70D and 7Dmk2 is coming what to expect?

Started Feb 28, 2013 | Discussions thread
bobn2
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Re: 70D and 7Dmk2 is coming what to expect?
In reply to Josh152, Mar 2, 2013

Josh152 wrote:

bobn2 wrote:

WilbaW wrote:

bobn2 wrote:

there are plenty of teardowns and from them it is obvious that the chassis is plastic.

This sounds like one of those nonsensical statements that turns out to be almost plausible if you use remarkably esoteric, obscure, or obtuse definitions of "chassis" and/or "plastic". Or maybe it's just that magnesium painted black looks like plastic in those teardowns. For the rest of us there's Body material - Magnesium alloy and magnesium construction.


Canon's marketing is very cute, much more so than Nikon, which seems clumsy and naive by comparison. One good reason why that D300s doesn't sell so well is quite likely that Nikon doesn't want to sell it, very likely it makes hardly any profit per item at the price it needs to sell at. By contrast, the 7D is a much cheaper to build camera which commands the same or higher retail price, and makes a tidy profit each one, so Canon sells it in its thousands. I know which is smarter business.

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Bob

This is probably why Nikon made the D7000 in the first place. It was probably always intended to replace the more expensive to build, lower profit, D300 type bodies. If a new DX camera does come out positioned above the D7100 I would bet dollars to doughnuts it will have the same type of construction as the D7100 as it makes the most sense from a business prospective. Especially since such a camera will have to go for like $1,500-$1,600 to be a viable product with the D7100 which would be 80%-90% just as much camera on one side at $1,200 and the very tempting FX D600 at $2,000 on the other. Even then it is likely such a camera would have a hard time selling. The D7100 is just too good of a deal at $1,200 and the things that could be added to make it better are probably just too minor for most people to spend the extra money.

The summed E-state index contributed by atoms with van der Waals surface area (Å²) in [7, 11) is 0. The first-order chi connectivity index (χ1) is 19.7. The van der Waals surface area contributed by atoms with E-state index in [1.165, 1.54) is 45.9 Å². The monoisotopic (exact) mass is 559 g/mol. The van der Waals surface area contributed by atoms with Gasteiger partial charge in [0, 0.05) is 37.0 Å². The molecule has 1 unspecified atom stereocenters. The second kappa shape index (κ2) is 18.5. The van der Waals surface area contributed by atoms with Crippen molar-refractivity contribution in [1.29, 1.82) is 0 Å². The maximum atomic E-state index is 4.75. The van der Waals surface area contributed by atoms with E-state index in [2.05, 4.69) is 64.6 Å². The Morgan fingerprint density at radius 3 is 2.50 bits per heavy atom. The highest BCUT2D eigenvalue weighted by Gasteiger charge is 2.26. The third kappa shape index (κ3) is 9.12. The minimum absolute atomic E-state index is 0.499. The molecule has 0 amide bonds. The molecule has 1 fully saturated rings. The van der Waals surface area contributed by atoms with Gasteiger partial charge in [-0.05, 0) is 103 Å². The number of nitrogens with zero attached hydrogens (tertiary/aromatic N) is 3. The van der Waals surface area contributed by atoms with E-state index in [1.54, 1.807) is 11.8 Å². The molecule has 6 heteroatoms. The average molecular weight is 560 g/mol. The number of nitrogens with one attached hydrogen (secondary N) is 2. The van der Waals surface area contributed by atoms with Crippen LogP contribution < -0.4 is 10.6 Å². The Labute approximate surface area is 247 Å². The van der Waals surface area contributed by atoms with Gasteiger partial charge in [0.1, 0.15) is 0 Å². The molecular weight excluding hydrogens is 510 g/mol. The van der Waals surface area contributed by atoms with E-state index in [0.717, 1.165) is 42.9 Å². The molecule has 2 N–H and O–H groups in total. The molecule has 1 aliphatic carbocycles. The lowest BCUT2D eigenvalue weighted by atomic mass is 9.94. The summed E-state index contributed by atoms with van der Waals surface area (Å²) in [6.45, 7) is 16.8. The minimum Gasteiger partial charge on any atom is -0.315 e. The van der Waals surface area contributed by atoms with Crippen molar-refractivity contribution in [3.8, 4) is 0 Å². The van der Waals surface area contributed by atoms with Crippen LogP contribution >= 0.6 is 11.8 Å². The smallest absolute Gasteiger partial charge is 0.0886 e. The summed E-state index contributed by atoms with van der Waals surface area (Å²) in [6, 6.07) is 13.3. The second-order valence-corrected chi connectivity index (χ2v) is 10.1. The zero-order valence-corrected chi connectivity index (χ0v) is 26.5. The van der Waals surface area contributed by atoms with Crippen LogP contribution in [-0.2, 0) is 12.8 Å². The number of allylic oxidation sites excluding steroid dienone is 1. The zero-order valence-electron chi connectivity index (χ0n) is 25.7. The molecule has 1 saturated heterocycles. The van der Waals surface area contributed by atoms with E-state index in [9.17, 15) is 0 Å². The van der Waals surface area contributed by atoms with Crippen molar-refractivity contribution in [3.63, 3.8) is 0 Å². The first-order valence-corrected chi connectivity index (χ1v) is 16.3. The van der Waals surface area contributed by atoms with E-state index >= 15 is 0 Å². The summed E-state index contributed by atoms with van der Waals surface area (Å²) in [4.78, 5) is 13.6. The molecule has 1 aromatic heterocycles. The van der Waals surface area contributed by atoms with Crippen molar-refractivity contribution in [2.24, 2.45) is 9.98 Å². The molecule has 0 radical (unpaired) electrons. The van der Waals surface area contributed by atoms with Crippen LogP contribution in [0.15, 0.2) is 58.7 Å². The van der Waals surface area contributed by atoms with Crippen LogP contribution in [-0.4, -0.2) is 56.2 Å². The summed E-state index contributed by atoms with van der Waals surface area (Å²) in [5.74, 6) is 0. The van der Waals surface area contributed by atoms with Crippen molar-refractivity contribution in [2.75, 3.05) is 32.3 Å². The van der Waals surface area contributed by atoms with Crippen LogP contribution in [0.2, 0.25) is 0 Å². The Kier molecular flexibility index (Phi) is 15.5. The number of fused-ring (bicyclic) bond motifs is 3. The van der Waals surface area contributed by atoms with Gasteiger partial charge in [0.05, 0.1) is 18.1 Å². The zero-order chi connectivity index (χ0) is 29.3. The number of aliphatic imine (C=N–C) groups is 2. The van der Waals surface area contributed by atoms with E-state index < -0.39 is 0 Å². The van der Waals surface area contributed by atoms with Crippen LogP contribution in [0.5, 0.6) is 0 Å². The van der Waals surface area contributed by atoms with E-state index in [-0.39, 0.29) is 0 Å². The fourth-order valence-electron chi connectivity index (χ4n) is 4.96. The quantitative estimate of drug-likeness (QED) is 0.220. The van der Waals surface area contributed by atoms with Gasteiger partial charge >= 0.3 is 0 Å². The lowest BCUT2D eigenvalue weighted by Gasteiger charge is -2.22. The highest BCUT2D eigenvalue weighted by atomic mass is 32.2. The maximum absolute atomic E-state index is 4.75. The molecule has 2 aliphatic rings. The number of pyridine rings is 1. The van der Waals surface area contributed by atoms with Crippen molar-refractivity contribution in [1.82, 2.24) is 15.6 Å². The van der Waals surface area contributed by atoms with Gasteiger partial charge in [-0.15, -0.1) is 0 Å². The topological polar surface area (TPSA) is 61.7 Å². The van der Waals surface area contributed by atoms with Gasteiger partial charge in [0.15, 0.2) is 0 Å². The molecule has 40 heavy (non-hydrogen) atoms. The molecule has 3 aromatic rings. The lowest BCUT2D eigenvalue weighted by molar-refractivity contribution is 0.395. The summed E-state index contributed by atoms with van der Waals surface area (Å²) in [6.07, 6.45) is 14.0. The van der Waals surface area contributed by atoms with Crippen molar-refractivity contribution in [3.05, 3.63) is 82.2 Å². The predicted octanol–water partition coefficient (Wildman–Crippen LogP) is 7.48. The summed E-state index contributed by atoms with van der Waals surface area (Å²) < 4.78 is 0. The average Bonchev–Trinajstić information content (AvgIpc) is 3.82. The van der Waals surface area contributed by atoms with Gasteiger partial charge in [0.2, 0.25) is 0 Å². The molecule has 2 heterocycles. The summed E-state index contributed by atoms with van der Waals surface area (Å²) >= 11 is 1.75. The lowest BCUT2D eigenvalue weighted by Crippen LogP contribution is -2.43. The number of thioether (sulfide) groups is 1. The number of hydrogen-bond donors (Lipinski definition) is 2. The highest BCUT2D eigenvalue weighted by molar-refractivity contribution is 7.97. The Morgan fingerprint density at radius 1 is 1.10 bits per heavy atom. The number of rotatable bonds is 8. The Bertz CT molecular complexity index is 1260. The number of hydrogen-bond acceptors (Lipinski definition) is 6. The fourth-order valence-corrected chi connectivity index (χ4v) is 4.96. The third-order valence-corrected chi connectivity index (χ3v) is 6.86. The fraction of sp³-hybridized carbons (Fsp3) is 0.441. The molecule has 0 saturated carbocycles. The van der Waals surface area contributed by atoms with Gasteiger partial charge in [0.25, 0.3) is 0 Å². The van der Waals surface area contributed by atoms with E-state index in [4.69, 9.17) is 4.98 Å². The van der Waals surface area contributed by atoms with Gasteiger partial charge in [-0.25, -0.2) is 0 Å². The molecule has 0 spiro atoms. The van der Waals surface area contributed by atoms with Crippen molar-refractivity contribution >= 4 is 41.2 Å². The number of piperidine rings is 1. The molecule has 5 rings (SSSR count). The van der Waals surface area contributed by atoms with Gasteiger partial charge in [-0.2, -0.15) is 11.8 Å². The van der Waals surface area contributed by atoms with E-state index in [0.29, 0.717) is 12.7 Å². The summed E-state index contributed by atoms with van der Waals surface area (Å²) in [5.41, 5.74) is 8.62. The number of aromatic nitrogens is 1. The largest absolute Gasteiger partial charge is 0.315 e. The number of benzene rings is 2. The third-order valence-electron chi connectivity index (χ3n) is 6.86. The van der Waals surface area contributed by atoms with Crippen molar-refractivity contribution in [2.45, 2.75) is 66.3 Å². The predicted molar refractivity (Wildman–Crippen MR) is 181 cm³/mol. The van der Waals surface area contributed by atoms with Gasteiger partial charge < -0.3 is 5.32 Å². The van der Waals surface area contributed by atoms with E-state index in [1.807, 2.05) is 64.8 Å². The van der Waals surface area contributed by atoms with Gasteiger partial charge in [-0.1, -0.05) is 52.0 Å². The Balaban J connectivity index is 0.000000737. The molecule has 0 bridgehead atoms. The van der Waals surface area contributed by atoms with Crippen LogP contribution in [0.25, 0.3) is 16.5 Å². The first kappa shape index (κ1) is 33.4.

Yes, the D300 was a particular camera born of the situation Nikon was in. I suspect they felt it necessary to produce a camera to that spec to maintain faith with the DX D2 users, who had been convinced that DX had advantages. So, essentially the D300 is an updated D2X - updated with the D3 AF and the Exmor sensor. It probably costs just as much to build as the D2X - most of the internal mechanisms are the same. In the event, most of the D2 owners moved seamlessly to the D3 and discovered the advantages of full frame. The market for the D300 ended up being wannabe pros who wouldn't shell out for the real thing, plus the real enthusiast amateurs for whom the D200 and 40D/50D had always been the staple. The result was that the D300 was very successful in its early period, and ate the 50D's lunch. Canon's response was the 7D, where they managed very cleverly to get almost all of the marketing kudos of the D300 without the production expense. It had a rocky start due to its AF issues, but once it started motoring, the revenues to Nikon from the D300 must have been very small. Hence, as you say, the D7000.

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Bob

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